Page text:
Drug trafficking in Minnesota is primarily controlled by the Mexican drug cartels. All types of illicit drugs are available in the state including cocaine, marijuana, methamphetamine, and small amounts of black-tar heroin. Over the years, the establishment of street gangs has resulted in gang related violence, crime, thefts, prostitution and inner city poverty
Cocaine is readily available throughout Minnesota. Recent law enforcement data indicates that the cocaine abuse has remained steady for the past decade. However, cocaine is widely available in all the major inner cities. It is primarily smuggled in via automobile, trucks and campers. US parcel post is another method of transfer. The majority of cocaine comes in from Chicago, New York, Los Angeles, Florida and Texas. The drug trade is basically controlled by the drug cartels. Once cocaine reaches the state, it is converted into crack cocaine and distributed by street gangs. An associated problem with cocaine trafficking has been a large increase in gang related violence, crime, thefts and prostitution.
At the retail level, independent street gangs specifically the Gangster Disciples, the Vice Lords, Crips, the Latin Kings, Native American groups and independent Caucasian groups purchase cocaine from Mexican traffickers and distribute it throughout Minnesota.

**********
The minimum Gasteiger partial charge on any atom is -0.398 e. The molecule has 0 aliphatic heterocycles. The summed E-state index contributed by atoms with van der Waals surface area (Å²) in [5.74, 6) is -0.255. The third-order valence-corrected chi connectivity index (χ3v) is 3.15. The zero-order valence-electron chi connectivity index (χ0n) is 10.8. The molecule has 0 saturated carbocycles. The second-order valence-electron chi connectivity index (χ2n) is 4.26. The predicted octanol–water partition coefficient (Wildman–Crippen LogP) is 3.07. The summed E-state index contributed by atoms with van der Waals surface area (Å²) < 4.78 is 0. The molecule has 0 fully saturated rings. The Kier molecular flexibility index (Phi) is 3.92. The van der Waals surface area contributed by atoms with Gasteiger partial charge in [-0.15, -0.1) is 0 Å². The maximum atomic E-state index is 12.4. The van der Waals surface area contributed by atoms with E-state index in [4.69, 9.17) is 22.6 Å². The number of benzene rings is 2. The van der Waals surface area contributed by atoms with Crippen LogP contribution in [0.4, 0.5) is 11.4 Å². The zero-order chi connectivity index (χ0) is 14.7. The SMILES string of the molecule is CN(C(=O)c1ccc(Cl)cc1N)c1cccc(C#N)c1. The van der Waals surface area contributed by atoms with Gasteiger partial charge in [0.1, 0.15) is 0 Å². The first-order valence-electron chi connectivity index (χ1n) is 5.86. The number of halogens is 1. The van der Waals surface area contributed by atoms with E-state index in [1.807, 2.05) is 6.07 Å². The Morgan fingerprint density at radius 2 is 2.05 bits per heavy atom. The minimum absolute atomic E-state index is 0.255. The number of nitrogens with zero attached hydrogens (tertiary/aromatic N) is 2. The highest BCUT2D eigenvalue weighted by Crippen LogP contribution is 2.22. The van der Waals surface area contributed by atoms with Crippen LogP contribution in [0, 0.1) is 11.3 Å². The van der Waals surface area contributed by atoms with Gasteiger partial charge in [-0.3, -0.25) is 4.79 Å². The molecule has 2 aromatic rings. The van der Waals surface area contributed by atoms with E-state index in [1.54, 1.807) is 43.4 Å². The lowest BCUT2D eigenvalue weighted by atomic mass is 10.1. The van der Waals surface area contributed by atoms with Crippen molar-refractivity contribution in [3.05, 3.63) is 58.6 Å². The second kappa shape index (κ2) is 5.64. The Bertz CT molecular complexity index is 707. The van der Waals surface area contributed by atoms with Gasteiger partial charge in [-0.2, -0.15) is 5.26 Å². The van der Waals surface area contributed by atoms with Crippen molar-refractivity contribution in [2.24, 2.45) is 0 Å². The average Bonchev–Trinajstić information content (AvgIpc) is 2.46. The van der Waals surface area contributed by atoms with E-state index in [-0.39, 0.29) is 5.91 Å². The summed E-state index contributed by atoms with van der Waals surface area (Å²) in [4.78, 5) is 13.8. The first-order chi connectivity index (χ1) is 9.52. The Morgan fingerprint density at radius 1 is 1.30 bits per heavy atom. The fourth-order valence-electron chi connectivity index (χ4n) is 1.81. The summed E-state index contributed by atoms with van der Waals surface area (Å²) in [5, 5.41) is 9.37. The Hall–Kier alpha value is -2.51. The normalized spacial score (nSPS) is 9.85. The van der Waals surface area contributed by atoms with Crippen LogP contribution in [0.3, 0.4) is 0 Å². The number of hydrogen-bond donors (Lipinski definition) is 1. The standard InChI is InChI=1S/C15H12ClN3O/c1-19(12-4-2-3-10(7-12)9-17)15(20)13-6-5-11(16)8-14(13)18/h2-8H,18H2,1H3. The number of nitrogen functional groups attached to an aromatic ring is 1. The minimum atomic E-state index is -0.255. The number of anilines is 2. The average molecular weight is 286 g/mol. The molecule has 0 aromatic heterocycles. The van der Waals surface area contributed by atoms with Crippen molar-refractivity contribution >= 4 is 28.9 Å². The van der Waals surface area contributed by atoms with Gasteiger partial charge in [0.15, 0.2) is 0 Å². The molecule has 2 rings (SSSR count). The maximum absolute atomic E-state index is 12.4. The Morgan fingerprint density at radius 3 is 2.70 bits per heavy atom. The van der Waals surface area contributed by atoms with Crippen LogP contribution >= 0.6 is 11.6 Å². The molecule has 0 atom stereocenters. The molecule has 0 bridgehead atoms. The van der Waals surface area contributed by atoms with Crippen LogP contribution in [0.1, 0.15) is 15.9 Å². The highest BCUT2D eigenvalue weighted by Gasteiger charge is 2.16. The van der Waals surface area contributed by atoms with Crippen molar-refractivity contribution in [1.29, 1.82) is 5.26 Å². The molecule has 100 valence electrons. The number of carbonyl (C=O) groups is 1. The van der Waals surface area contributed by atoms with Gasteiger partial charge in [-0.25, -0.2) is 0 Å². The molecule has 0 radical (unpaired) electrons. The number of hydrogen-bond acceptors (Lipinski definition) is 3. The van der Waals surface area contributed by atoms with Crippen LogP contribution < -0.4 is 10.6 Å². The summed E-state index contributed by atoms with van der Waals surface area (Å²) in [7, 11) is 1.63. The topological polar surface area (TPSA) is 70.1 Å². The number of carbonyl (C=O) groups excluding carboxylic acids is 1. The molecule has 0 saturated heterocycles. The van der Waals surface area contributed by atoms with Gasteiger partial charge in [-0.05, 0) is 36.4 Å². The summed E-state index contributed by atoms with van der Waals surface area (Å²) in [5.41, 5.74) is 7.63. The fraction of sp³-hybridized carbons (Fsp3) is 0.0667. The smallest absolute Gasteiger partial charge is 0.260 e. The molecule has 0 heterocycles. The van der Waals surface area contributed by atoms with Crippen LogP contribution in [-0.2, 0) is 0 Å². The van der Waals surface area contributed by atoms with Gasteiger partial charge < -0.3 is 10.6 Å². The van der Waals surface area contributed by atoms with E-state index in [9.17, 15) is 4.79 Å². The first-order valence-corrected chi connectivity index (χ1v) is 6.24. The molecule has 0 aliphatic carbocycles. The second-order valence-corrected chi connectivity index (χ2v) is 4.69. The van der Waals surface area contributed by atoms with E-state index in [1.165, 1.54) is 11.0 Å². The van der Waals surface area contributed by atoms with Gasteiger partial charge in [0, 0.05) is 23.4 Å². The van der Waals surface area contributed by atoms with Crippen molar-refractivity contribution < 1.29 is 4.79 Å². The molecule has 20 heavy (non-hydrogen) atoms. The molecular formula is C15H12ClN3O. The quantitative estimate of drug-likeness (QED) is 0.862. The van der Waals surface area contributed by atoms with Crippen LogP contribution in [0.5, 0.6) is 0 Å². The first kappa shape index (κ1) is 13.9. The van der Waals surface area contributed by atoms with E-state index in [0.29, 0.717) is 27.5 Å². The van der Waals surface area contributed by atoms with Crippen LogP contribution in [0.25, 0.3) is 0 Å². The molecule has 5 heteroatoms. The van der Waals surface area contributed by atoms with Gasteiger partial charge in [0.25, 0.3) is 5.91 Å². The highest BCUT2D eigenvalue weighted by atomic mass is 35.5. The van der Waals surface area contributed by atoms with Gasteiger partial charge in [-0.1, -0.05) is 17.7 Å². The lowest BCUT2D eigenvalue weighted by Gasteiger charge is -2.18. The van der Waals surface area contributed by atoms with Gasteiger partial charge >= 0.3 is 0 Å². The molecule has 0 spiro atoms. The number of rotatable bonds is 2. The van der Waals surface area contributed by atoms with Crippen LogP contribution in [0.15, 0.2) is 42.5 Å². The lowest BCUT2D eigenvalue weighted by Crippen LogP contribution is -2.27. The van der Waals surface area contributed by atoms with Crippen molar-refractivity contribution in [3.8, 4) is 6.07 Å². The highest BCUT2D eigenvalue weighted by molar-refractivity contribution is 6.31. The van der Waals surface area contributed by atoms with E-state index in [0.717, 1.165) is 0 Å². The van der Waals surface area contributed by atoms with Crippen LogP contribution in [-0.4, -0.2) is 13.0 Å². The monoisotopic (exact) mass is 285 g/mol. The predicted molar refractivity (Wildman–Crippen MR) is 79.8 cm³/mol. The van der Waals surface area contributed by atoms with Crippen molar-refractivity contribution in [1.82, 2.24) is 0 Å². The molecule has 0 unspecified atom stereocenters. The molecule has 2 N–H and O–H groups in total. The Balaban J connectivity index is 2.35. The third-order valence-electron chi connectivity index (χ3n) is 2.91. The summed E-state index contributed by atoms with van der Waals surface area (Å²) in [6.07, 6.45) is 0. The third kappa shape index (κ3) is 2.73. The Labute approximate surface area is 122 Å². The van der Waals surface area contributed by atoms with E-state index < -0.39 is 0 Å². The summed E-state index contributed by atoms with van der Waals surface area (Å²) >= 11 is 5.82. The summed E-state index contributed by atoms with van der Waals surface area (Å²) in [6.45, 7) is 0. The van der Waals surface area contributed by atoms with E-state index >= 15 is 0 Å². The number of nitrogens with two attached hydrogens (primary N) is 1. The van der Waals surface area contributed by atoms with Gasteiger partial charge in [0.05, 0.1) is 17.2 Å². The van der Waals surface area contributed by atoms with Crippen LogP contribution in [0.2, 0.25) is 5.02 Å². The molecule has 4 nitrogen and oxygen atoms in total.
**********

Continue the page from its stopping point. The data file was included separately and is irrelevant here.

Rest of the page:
Mexican heroin is occasionally available in the state and Government data indicates that its use has in fact been declining over the past decade. The majority of heroin available in the state is from Mexico. The drug is smuggled in from Mexico via automobiles, trucks and campers all with hidden compartments. Despite the increased purity and decreased price, the heroin abuse has stabilized in the state. However, hospital emergencies continue to report a significant number of medically related problems associated with heroin abuse.
At the wholesale level, sources of supply include Nigerian and West African traffickers operating from Chicago and New York, street gangs with ties to Chicago, and Mexican traffickers operating from the southwest border and from Chicago. At the retail level, heroin is distributed primarily by street gangs.
Methamphetamine has become a drug of concern in the state and its abuse has increased significantly over the past 2 decades. The drug is available in all counties and is abused by all ethnic groups. The major source of methamphetamine is Mexico and Columbia. The drug is smuggled in from the South chiefly in automobiles.
Despite the ban on precursor chemicals, law enforcement continues to encounter clandestine laboratories all over the state however; clandestine laboratories have declined since the Government banned the availability of ephedrine. A major hazard with these unsophisticated laboratories includes environmental pollution and fire hazard. The very lucrative methamphetamine trade ($15-20,000 per pound) has led to the establishment of several violent drug cartels who are not shy of using violence and extortion to expand their drug trade.